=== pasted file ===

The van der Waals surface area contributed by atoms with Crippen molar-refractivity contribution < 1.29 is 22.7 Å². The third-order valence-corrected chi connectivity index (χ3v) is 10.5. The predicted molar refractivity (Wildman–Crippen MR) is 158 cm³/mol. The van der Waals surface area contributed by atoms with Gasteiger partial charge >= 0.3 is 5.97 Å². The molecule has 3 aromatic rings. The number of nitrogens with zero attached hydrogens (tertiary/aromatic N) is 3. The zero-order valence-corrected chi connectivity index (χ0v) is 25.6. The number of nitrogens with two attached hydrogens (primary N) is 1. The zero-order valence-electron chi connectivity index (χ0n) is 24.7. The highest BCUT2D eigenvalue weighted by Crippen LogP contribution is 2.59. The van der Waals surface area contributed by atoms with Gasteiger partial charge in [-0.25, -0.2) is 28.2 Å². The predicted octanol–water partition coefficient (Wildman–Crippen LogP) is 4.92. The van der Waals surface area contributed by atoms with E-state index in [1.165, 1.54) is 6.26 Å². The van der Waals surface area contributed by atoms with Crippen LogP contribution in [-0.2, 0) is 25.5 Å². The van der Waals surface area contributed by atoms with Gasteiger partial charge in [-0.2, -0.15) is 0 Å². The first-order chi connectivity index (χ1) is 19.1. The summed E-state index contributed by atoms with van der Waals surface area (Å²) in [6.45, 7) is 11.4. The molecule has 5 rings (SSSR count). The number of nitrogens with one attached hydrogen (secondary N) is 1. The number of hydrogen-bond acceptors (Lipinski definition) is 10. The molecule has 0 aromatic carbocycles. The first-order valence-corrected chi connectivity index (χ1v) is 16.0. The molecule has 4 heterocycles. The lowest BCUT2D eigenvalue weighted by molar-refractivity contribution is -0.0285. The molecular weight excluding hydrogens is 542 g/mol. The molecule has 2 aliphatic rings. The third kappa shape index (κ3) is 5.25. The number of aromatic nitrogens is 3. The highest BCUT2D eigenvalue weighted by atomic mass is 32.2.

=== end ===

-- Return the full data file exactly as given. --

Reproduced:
The van der Waals surface area contributed by atoms with Crippen molar-refractivity contribution < 1.29 is 22.7 Å². The third-order valence-corrected chi connectivity index (χ3v) is 10.5. The predicted molar refractivity (Wildman–Crippen MR) is 158 cm³/mol. The van der Waals surface area contributed by atoms with Gasteiger partial charge >= 0.3 is 5.97 Å². The molecule has 3 aromatic rings. The number of nitrogens with zero attached hydrogens (tertiary/aromatic N) is 3. The zero-order valence-corrected chi connectivity index (χ0v) is 25.6. The number of nitrogens with two attached hydrogens (primary N) is 1. The zero-order valence-electron chi connectivity index (χ0n) is 24.7. The highest BCUT2D eigenvalue weighted by Crippen LogP contribution is 2.59. The van der Waals surface area contributed by atoms with Gasteiger partial charge in [-0.25, -0.2) is 28.2 Å². The predicted octanol–water partition coefficient (Wildman–Crippen LogP) is 4.92. The van der Waals surface area contributed by atoms with E-state index in [1.165, 1.54) is 6.26 Å². The van der Waals surface area contributed by atoms with Crippen LogP contribution in [-0.2, 0) is 25.5 Å². The van der Waals surface area contributed by atoms with Gasteiger partial charge in [-0.2, -0.15) is 0 Å². The first-order chi connectivity index (χ1) is 19.1. The summed E-state index contributed by atoms with van der Waals surface area (Å²) in [6.45, 7) is 11.4. The molecule has 5 rings (SSSR count). The number of nitrogens with one attached hydrogen (secondary N) is 1. The number of hydrogen-bond acceptors (Lipinski definition) is 10. The molecule has 0 aromatic carbocycles. The first-order valence-corrected chi connectivity index (χ1v) is 16.0. The molecule has 4 heterocycles. The lowest BCUT2D eigenvalue weighted by molar-refractivity contribution is -0.0285. The molecular weight excluding hydrogens is 542 g/mol. The molecule has 2 aliphatic rings. The third kappa shape index (κ3) is 5.25. The number of aromatic nitrogens is 3. The highest BCUT2D eigenvalue weighted by atomic mass is 32.2.